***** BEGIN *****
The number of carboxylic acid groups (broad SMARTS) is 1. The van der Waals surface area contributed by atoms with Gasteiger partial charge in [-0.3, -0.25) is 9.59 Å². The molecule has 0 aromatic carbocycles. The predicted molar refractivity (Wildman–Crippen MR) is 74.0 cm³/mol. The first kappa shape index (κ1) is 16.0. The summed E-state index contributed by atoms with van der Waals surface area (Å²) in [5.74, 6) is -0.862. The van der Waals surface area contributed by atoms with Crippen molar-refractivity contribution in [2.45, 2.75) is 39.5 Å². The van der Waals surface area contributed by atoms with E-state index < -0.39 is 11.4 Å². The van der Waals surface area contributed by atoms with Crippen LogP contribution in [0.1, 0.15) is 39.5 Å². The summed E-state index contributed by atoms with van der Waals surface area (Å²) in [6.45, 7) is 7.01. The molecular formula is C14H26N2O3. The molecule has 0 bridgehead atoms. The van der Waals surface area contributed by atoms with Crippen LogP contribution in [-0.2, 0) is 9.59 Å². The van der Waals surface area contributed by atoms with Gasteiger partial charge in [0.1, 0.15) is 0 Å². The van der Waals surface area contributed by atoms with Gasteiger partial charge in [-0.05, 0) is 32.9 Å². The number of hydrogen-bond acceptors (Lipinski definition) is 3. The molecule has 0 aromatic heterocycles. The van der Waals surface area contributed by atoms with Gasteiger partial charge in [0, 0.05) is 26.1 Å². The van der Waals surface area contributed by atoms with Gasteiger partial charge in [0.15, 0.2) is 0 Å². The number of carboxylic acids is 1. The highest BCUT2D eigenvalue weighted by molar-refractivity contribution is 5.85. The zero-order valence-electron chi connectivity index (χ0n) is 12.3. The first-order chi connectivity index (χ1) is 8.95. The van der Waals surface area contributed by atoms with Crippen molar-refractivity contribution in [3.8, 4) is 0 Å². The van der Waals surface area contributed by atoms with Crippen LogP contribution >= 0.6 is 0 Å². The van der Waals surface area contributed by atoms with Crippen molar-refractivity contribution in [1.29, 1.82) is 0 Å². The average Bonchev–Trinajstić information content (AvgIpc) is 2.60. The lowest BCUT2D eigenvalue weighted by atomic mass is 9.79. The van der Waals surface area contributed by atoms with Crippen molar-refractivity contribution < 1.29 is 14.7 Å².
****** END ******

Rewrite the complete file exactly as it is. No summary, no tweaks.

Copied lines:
The number of carboxylic acid groups (broad SMARTS) is 1. The van der Waals surface area contributed by atoms with Gasteiger partial charge in [-0.3, -0.25) is 9.59 Å². The molecule has 0 aromatic carbocycles. The predicted molar refractivity (Wildman–Crippen MR) is 74.0 cm³/mol. The first kappa shape index (κ1) is 16.0. The summed E-state index contributed by atoms with van der Waals surface area (Å²) in [5.74, 6) is -0.862. The van der Waals surface area contributed by atoms with Crippen molar-refractivity contribution in [2.45, 2.75) is 39.5 Å². The van der Waals surface area contributed by atoms with E-state index < -0.39 is 11.4 Å². The van der Waals surface area contributed by atoms with Crippen LogP contribution in [0.1, 0.15) is 39.5 Å². The summed E-state index contributed by atoms with van der Waals surface area (Å²) in [6.45, 7) is 7.01. The molecular formula is C14H26N2O3. The molecule has 0 bridgehead atoms. The van der Waals surface area contributed by atoms with Crippen LogP contribution in [-0.2, 0) is 9.59 Å². The van der Waals surface area contributed by atoms with Gasteiger partial charge in [0.1, 0.15) is 0 Å². The van der Waals surface area contributed by atoms with Gasteiger partial charge in [-0.05, 0) is 32.9 Å². The number of hydrogen-bond acceptors (Lipinski definition) is 3. The molecule has 0 aromatic heterocycles. The van der Waals surface area contributed by atoms with Gasteiger partial charge in [0, 0.05) is 26.1 Å². The van der Waals surface area contributed by atoms with Gasteiger partial charge in [0.15, 0.2) is 0 Å². The number of carboxylic acids is 1. The highest BCUT2D eigenvalue weighted by molar-refractivity contribution is 5.85. The zero-order valence-electron chi connectivity index (χ0n) is 12.3. The first-order chi connectivity index (χ1) is 8.95. The van der Waals surface area contributed by atoms with Crippen molar-refractivity contribution in [3.8, 4) is 0 Å². The van der Waals surface area contributed by atoms with Crippen LogP contribution >= 0.6 is 0 Å². The van der Waals surface area contributed by atoms with Crippen molar-refractivity contribution in [1.29, 1.82) is 0 Å². The average Bonchev–Trinajstić information content (AvgIpc) is 2.60. The lowest BCUT2D eigenvalue weighted by atomic mass is 9.79. The van der Waals surface area contributed by atoms with Crippen molar-refractivity contribution < 1.29 is 14.7 Å².